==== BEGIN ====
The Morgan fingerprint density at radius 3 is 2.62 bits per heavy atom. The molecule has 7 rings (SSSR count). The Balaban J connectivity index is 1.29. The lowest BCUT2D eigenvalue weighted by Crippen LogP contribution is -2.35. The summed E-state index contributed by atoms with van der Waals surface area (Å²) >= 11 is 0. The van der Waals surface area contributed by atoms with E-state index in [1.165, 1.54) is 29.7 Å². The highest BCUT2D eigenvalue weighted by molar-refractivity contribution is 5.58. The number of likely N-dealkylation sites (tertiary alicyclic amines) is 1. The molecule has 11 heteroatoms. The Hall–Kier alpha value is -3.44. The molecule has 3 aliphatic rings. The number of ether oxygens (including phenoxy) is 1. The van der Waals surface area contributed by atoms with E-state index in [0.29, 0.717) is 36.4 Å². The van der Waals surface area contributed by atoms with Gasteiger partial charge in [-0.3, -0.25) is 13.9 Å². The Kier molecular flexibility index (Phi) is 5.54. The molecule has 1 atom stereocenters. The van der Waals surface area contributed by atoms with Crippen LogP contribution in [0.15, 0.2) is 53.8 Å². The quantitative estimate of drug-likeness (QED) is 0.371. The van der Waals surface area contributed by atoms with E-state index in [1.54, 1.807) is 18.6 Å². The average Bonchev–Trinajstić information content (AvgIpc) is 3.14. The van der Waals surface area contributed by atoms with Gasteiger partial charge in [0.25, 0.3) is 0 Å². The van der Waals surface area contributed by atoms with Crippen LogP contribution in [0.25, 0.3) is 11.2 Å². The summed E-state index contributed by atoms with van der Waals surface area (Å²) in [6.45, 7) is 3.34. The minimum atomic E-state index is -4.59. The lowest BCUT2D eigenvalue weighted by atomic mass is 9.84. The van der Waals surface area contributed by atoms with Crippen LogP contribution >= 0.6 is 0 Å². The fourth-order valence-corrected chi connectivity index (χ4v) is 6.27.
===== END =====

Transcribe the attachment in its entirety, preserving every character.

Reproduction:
The Morgan fingerprint density at radius 3 is 2.62 bits per heavy atom. The molecule has 7 rings (SSSR count). The Balaban J connectivity index is 1.29. The lowest BCUT2D eigenvalue weighted by Crippen LogP contribution is -2.35. The summed E-state index contributed by atoms with van der Waals surface area (Å²) >= 11 is 0. The van der Waals surface area contributed by atoms with E-state index in [1.165, 1.54) is 29.7 Å². The highest BCUT2D eigenvalue weighted by molar-refractivity contribution is 5.58. The number of likely N-dealkylation sites (tertiary alicyclic amines) is 1. The molecule has 11 heteroatoms. The Hall–Kier alpha value is -3.44. The molecule has 3 aliphatic rings. The number of ether oxygens (including phenoxy) is 1. The van der Waals surface area contributed by atoms with E-state index in [0.29, 0.717) is 36.4 Å². The van der Waals surface area contributed by atoms with Gasteiger partial charge in [-0.3, -0.25) is 13.9 Å². The Kier molecular flexibility index (Phi) is 5.54. The molecule has 1 atom stereocenters. The van der Waals surface area contributed by atoms with Crippen LogP contribution in [0.15, 0.2) is 53.8 Å². The quantitative estimate of drug-likeness (QED) is 0.371. The van der Waals surface area contributed by atoms with E-state index in [1.54, 1.807) is 18.6 Å². The average Bonchev–Trinajstić information content (AvgIpc) is 3.14. The van der Waals surface area contributed by atoms with Gasteiger partial charge in [0.25, 0.3) is 0 Å². The van der Waals surface area contributed by atoms with Crippen LogP contribution in [0.25, 0.3) is 11.2 Å². The summed E-state index contributed by atoms with van der Waals surface area (Å²) in [6.45, 7) is 3.34. The minimum atomic E-state index is -4.59. The lowest BCUT2D eigenvalue weighted by atomic mass is 9.84. The van der Waals surface area contributed by atoms with Crippen LogP contribution >= 0.6 is 0 Å². The fourth-order valence-corrected chi connectivity index (χ4v) is 6.27.